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Friday, February 16, 2007

Utah high court denies parental rights for non-blood partners
Mike Rosen-Molina at 7:02 PM ET

[JURIST] The Utah Supreme Court [official website] Friday restricted parental rights to biological parents in the cases of unmarried parents raising children related by blood to only one partner. The case at issue involved a five-year old girl conceived in a lesbian relationship, whose biological mother Cheryl Pike Barlow sought to restrict the visitation rights of her former partner Keri Lynne Jones. While the case involves a same-sex relationship, the ruling also applies to heterosexual couples.

The state supreme court's decision [PDF text] reverses a lower court holding that granted the partner visitation under the common law in loco parentis doctrine, in which a person acts as a parent although they have no blood or legal ties to a child. The court wrote:

We hold that the doctrine of in loco parentis, as recognized by the courts of this state, does not independently grant standing to seek visitation after the in loco parentis relationship has ended. Although this court recognized the right of stepparents to seek visitation in Gribble v. Gribble, 583 P.2d 64 (Utah 1978), standing in that case arose out of an interpretation of statutory law granting such rights, not from an independent common law source. We decline to extend the common law doctrine of in loco parentis to create standing where it does not arise out of statute. We accordingly overturn the trial court's grant of visitation rights and hold that the common law doctrine of in loco parentis does not independently grant standing to seek visitation against the wishes of a fit legal parent.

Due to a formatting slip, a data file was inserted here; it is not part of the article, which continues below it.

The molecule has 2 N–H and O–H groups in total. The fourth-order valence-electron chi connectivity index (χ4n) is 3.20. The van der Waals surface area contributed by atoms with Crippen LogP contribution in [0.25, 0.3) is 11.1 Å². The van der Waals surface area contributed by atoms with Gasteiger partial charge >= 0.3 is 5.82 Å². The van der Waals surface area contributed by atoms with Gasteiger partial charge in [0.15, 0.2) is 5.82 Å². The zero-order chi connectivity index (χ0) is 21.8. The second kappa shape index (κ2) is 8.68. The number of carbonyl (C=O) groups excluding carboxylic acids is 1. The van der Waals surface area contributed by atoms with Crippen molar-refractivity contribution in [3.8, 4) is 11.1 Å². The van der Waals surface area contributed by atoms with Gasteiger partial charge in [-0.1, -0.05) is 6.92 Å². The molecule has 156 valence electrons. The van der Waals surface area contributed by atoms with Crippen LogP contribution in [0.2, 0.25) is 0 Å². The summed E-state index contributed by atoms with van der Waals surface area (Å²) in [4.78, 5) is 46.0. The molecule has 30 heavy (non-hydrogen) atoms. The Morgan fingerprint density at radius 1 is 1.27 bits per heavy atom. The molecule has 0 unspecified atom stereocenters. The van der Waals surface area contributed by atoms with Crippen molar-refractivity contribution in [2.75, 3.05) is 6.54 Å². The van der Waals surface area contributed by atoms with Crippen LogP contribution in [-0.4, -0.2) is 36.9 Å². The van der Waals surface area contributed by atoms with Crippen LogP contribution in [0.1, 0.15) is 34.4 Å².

Kathryn Kendell, executive director of the National Center for Lesbian Rights [advocacy website] who represented Jones, criticized the decision for having the potential to separate children from care-givers with whom they have bonded. She also said that since homosexual parents cannot legally marry or adopt in Utah, the decision could deprive a whole class of parents from access to their children. The Alliance Defense Fund [advocacy website], a conservative religious legal organization affiliated with Barlow's attorney, released a statement calling the ruling a triumph for traditional parental rights. The Salt Lake Tribune has more.

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